Las Vegas Sun

October 1, 2014

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HIGHER EDUCATION:

Fee hikes may become too steep to endure

Top-notch candidates would be priced out of grad school by another increase, some worry

From developing photovoltaic cells to interviewing witnesses of atomic blasts at the Nevada Test Site, graduate students play a key role in research at UNLV.

Master’s and doctoral candidates teach, toil in the lab and collect data in the field. To build a top-of-the-line research institution, the university needs to lure some of the best.

It doesn’t help that UNLV’s graduate students could be looking at a fifth consecutive year of double-digit fee increases.

For Nevada residents, graduate registration fees rose by 15 percent this year and last and by 10 percent in the 2006-07 and 2005-06 academic years — faster than the pace at which undergraduate fees have risen.

With colleges facing severe budget cuts, a 25 percent fee increase for all students is possible next fall, says Jim Rogers, chancellor of Nevada’s public higher education system. Such a hike would raise an estimated $46 million in new money in the 2009-10 fiscal year.

Last week, news reports and statements by higher education officials indicating that the 25 percent increase could come as early as the spring semester triggered widespread anxiety among students.

But Rogers and Michael Wixom, chairman of the public college system’s Board of Regents, now say that won’t happen.

Still, Rogers says that in dire financial times, everyone needs to chip in. “We understand students are the least able to participate, but we think that they ought to participate to some extent,” he says.

Wixom says regents will consider each group of students’ needs before deciding how much to charge them.

Graduate students already pay more than undergraduates, and Rogers says that’s fair in part because workers with graduate degrees typically land better-paying jobs than those with only bachelor’s or associate degrees.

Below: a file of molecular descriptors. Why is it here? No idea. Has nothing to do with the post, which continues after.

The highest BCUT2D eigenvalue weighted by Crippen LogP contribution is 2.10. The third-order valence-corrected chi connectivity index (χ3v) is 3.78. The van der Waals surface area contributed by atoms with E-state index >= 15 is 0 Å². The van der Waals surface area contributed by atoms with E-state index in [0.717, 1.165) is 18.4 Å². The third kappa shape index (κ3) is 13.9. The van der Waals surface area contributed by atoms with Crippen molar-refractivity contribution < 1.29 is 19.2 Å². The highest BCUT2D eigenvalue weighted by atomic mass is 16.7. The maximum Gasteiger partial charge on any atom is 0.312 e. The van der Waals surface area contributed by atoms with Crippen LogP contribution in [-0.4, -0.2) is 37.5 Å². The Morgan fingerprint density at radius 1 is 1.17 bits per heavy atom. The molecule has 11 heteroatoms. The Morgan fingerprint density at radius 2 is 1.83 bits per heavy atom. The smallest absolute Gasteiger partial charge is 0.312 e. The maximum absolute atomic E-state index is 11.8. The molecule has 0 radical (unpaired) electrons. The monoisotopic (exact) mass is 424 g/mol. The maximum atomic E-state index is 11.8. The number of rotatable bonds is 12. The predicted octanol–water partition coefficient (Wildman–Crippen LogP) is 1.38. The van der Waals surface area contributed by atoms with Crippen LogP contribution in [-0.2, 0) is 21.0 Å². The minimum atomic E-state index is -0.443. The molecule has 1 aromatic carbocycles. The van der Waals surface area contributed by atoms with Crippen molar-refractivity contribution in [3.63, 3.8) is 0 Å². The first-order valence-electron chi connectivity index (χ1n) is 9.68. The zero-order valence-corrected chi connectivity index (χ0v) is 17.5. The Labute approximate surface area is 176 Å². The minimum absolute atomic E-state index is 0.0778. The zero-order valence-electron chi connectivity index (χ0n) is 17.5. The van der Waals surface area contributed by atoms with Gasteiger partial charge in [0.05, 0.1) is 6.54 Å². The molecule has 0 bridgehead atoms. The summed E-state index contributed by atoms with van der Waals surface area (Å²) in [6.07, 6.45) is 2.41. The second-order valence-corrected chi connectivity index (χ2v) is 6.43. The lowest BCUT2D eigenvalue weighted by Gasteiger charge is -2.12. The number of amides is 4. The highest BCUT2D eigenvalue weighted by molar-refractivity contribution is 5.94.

Graduate programs are also more expensive to run, with smaller class sizes and high-priced research equipment.

Carl Reiber, associate dean of UNLV’s college of sciences, says that while rising costs might not drive off current master’s or doctoral candidates, continued fee increases could damage UNLV’s ability to court the best emerging talent.

Graduate students have seen their costs rise from $123.50 per semester credit in 2004-05 to $198 per semester credit today.

Jessica Lucero, president of UNLV’s graduate and professional student association, says the fact that undergraduates have seen fees grow more slowly “kind of digs at our sides a little bit, like a thorn.”

One reason for the disparity in the rate of increase: UNLV’s graduate fees are further below the median for Western colleges than its undergraduate fees are, says Dan Klaich, executive vice chancellor of Nevada’s public higher education system. That’s based on fees at public schools in 15 states that make up the Western Interstate Commission for Higher Education.

Lucero says while graduate students are willing to discuss fee increases, 25 percent “is too much.”

“We keep hearing from the administration that we’re supposed to be a research institution, we’re on our way, and we fully support that mission,” Lucero says.

“Graduate students are the ones that are going to drive that research,” she says. “They’re the ones that are going to mentor the undergraduates. They’re the one that are going to be doing the experiments. They’re the ones that are going to be carrying out these large-scale projects.”

In that context, Lucero says, the administration needs to do more to help master’s and doctoral candidates financially.

She noted that over the years, the state-funded stipends that graduate students receive for teaching and researching have remained stagnant. They typically amount to $10,000 for nine months of work for master’s students and $12,000 for Ph.D. candidates.

Other colleges offer better deals. At Arizona State University, history research assistants draw an average of $13,400 per academic year and economics teaching assistants $17,586, according to a Chronicle of Higher Education survey. The University of California at San Diego pays teaching assistants in various departments an average of $16,391 per school year.

This fiscal year, UNLV expects to spend about

$9.9 million supporting about 750 state-funded graduate assistants.

Because the school pays nearly 70 percent of their registration fees, the number of graduate assistants the university can afford to fund falls each time fees go up, says Gerry Bomotti, senior vice president for finance and business.

Raising graduate assistant stipends was the top priority that emerged from a series of town hall meetings UNLV administrators held in 2007-08 to discuss the direction the university should take in coming years.

UNLV President David Ashley acknowledges, however, that finding new money to pay for stipends will be difficult given the state’s dismal budget projections.

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